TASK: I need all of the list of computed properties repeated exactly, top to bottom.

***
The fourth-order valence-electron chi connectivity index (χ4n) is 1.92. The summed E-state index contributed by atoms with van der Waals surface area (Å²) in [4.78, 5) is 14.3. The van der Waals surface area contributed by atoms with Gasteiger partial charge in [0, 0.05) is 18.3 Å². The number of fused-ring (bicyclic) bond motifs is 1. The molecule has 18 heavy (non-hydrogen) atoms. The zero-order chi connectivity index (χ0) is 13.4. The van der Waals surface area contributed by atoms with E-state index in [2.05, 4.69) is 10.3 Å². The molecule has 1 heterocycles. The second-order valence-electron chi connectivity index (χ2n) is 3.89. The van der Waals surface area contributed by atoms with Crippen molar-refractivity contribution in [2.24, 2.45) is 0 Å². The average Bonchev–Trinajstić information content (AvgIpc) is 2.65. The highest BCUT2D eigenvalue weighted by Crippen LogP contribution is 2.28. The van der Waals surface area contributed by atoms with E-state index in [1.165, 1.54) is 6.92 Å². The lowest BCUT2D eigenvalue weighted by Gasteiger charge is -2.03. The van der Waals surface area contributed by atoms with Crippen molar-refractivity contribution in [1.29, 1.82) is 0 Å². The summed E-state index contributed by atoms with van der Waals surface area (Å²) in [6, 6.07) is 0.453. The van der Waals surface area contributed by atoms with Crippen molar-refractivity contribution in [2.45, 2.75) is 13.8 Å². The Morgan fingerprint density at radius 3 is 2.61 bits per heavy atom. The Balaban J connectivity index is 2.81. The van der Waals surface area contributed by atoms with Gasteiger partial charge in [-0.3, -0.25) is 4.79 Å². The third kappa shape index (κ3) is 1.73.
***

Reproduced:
The fourth-order valence-electron chi connectivity index (χ4n) is 1.92. The summed E-state index contributed by atoms with van der Waals surface area (Å²) in [4.78, 5) is 14.3. The van der Waals surface area contributed by atoms with Gasteiger partial charge in [0, 0.05) is 18.3 Å². The number of fused-ring (bicyclic) bond motifs is 1. The molecule has 18 heavy (non-hydrogen) atoms. The zero-order chi connectivity index (χ0) is 13.4. The van der Waals surface area contributed by atoms with E-state index in [2.05, 4.69) is 10.3 Å². The molecule has 1 heterocycles. The second-order valence-electron chi connectivity index (χ2n) is 3.89. The van der Waals surface area contributed by atoms with Crippen molar-refractivity contribution in [2.24, 2.45) is 0 Å². The average Bonchev–Trinajstić information content (AvgIpc) is 2.65. The highest BCUT2D eigenvalue weighted by Crippen LogP contribution is 2.28. The van der Waals surface area contributed by atoms with E-state index in [1.165, 1.54) is 6.92 Å². The lowest BCUT2D eigenvalue weighted by Gasteiger charge is -2.03. The van der Waals surface area contributed by atoms with Crippen molar-refractivity contribution in [1.29, 1.82) is 0 Å². The summed E-state index contributed by atoms with van der Waals surface area (Å²) in [6, 6.07) is 0.453. The van der Waals surface area contributed by atoms with Crippen molar-refractivity contribution in [2.45, 2.75) is 13.8 Å². The Morgan fingerprint density at radius 3 is 2.61 bits per heavy atom. The Balaban J connectivity index is 2.81. The van der Waals surface area contributed by atoms with Gasteiger partial charge in [-0.3, -0.25) is 4.79 Å². The third kappa shape index (κ3) is 1.73.